last episode: The Sharecroppers, March 31, 1975 Written by
Earl Wallace, Directed by Leonard Katzman, Guest Cast: Susanne
Benton, Victor French, Terry Williams, Jacques Aubuchon,
Brtice Boxtleitner, Lisa Eilbacher, Graham Jarvis
final episodes of all time:
Accordning to HamptonRoads.com, here
are prime-time TV’s whopper windups, with the household
ratings in parentheses:
1. “M*A*S*H,” CBS,
Feb. 28, 1983 (60.3) – The saga of the men and women
of the 4077th Mobile Army Surgical Hospital ended with the
sound of helicopters lifting them out of Korea and back to
their civilian lives. The series had been averaging 22.6
million viewers, so it was not a surprise when the audience
exceeded 100 million for the last goodbye. With numbers that
large, CBS rushed a sequel, “After M*A*S*H” into
production. It lasted 15 months.
2. “The Fugitive,” ABC,
Aug. 29, 1967 (45.9) – For a relatively brief run
(1963-1967), this series captured an audience that was
large and loyal. It averaged 27.2 million viewers in the
early 1960s – better than “The Beverly Hillbillies.” The
finale left TV America buzzing for weeks. CBS in 2000 revived “The
Fugitive” with Tim Daly playing Kimble. It was gone
in less than a year.
3. “Cheers,” NBC, May
20, 19 93 (45.5) – In the finale, Sam (Ted Danson)
and Diane (Shelley Long) tried one more time to be a couple,
and again, it didn’t take. Sam was set to follow
Diane to California then backed out. In the classic last
scene, Sam shuts down Cheers, turning away a customer at
the door by saying, “Sorry. We’re closed.”
4. “Seinfeld,” NBC, May
14, 1998 (41.3) – The last episode is best forgotten.
Written by co-creator Larry David, it put Jerry, Kramer,
George and Elaine in Massachusetts, where they see a carjacking.
They fail to report it, violating the town’s Good
Samaritan law, and thereby earn a year in jail. Characters
who were insulted by the four over the years – hello,
Newman – testified against them at the trial. The
finish felt flat from beginning to end.
5. “Magnum P.I.,” CBS,
May 1, 1988 (32.0) – The producers expected the series
to end in 1987, so they had Magnum (Tom Selleck) shot dead
and headed for heaven. Upon the series’ renewal,
Magnum was back, but in a temporary coma. The series ended
with him visiting “Tidewater, Virginia,” leaving
the private-eye business for another hitch in the Navy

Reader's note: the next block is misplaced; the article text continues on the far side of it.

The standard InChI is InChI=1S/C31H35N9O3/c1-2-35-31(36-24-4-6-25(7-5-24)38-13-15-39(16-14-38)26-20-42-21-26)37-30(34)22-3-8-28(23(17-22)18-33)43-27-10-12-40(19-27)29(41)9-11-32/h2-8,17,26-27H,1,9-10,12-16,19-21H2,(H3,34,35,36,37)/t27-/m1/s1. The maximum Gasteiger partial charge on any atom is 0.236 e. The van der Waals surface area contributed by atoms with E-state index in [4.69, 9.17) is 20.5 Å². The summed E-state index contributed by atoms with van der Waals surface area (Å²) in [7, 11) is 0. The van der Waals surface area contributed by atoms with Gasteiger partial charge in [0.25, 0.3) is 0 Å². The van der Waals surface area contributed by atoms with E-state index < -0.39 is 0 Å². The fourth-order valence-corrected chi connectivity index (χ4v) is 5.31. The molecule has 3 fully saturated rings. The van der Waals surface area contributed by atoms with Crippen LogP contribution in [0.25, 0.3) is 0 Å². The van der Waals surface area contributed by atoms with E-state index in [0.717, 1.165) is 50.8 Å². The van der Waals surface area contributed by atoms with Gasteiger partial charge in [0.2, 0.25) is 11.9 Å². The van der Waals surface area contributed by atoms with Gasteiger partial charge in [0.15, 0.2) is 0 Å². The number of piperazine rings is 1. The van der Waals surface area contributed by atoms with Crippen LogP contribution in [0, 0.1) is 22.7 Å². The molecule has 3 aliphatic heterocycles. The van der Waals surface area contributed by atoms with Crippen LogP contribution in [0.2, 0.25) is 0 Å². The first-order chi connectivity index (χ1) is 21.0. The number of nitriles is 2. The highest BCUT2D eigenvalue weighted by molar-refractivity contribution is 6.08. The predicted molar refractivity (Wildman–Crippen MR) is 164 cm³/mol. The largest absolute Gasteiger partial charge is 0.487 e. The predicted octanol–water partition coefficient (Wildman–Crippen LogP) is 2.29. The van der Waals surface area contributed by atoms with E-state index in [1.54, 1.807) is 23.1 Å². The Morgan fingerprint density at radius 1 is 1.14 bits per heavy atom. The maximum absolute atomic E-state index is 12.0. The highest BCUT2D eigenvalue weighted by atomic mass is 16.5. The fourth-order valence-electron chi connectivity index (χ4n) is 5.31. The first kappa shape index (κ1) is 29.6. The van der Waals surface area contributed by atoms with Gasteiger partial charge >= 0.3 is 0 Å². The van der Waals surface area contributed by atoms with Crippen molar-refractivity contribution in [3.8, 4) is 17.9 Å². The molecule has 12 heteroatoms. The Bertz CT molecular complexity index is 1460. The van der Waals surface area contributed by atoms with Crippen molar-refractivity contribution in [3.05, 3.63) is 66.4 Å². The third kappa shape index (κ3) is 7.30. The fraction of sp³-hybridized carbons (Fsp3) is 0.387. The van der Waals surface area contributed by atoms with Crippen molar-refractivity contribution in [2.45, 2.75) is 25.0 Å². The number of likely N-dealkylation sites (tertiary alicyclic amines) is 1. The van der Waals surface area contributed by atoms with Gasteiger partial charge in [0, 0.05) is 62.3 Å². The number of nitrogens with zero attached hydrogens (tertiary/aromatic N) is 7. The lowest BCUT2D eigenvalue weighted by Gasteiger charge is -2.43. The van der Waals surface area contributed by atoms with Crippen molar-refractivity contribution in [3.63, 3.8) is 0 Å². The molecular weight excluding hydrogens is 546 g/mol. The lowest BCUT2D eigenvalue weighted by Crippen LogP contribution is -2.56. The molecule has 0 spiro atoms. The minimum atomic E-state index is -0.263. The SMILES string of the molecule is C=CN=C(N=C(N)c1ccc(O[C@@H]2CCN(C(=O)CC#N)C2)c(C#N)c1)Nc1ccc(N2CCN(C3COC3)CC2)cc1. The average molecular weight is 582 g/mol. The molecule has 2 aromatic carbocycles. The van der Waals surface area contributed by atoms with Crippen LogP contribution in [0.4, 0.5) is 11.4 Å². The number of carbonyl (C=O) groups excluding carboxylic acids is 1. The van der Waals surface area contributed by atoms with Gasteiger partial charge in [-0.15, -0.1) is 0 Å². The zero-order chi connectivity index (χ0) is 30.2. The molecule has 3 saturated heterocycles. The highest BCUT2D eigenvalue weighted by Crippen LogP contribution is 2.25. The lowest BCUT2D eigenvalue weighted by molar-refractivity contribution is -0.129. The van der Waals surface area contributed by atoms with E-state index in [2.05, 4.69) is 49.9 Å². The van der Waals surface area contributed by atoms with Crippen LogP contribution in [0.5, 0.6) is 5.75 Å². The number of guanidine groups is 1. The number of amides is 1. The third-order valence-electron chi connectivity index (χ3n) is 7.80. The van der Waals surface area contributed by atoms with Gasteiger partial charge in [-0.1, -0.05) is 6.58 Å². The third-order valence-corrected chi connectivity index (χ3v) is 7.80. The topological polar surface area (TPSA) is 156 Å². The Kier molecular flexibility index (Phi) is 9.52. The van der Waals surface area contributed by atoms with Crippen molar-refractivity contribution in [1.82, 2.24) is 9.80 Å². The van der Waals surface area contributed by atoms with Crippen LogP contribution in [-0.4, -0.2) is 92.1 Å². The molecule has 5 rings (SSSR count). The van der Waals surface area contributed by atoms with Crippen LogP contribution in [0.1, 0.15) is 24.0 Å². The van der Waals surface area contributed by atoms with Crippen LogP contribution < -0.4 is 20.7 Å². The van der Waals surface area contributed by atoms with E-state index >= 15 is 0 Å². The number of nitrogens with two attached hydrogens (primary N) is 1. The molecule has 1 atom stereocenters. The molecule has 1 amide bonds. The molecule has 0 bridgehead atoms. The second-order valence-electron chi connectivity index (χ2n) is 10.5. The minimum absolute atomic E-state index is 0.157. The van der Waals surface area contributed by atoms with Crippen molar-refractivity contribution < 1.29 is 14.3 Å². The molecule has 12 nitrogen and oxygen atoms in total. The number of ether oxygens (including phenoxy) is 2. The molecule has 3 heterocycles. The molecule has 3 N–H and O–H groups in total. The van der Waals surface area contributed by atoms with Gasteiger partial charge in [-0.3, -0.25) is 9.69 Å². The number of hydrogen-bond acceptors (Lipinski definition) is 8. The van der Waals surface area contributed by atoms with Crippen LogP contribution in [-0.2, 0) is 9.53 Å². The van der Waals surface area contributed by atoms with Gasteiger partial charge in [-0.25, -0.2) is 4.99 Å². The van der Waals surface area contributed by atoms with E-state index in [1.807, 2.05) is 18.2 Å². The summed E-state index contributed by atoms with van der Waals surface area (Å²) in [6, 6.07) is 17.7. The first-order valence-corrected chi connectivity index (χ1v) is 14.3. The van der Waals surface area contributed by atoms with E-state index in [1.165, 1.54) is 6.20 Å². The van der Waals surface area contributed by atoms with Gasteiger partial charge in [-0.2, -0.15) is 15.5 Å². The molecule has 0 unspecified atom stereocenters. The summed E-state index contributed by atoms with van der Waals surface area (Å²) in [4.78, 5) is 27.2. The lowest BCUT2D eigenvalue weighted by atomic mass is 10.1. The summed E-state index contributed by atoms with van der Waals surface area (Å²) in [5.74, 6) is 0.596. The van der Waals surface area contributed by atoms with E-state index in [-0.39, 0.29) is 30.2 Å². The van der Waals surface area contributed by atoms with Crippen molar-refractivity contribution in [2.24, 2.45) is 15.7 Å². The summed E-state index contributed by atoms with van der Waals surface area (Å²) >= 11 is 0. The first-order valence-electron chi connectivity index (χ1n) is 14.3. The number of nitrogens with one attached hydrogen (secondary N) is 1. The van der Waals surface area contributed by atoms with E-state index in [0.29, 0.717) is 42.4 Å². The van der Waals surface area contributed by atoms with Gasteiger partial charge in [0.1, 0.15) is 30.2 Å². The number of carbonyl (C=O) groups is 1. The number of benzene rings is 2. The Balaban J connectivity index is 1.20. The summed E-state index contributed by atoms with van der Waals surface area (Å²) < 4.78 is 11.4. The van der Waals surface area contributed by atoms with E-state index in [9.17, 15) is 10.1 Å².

and a reunion with his daughter.
6. “The Cosby Show,” NBC,
April 30, 1992 (28.0) – Nice closing here. Bill Cosby
and Phylicia Rashad, who played Cliff and Clair Huxtable,
danced together as time ran out – danced right off
the set and onto the soundstage where the show was taped.
The last episode focused on the graduation of Theo (Malcolm-Jamal
Warner) with Cliff being miffed at the commencement arrangements.
7. “All in the Family,” CBS,
April 8, 1979 (26.6) – The breakthrough comedy ended
in one form early in 1979 with Archie Bunker’s wife,
Edith, dying of a stroke, and then continued until 1983
in another format. Carroll O’Connor continued with
his character in 97 episodes of “Archie Bunker’s
8. “The Mary Tyler Moore Show,” CBS,
March 19, 1977 (25.5) – This sitcom produced the
most-talked-about last moment as the gang at WJM-TV departs
with a group hug and a tearful version of “It’s
a Long Way to Tipperary.” The station changed hands,
and except for pompous anchorman Ted Baxter (Ted Knight),
the people in the newsroom presided over by Lou Grant (Edward
Asner) were let go. Grant’s last words: “I
cherish you people.”
9. “Dallas,” CBS, May
3, 1991 (22.0) – J.R. Ewing (Larry Hagman) loses
Ewing Oil; his son, John Ross, leaves him to live with
his mother, and brother Bobby ends up with Southfork. J.R.
contemplates suicide. The “Who shot J.R.?” revelation
on Nov. 21,1980, had 80 percent of U.S. viewers watching.
In the last episode – No. 356 – Joel Grey plays
an angel who shows J.R. how the world would be if he hadn’t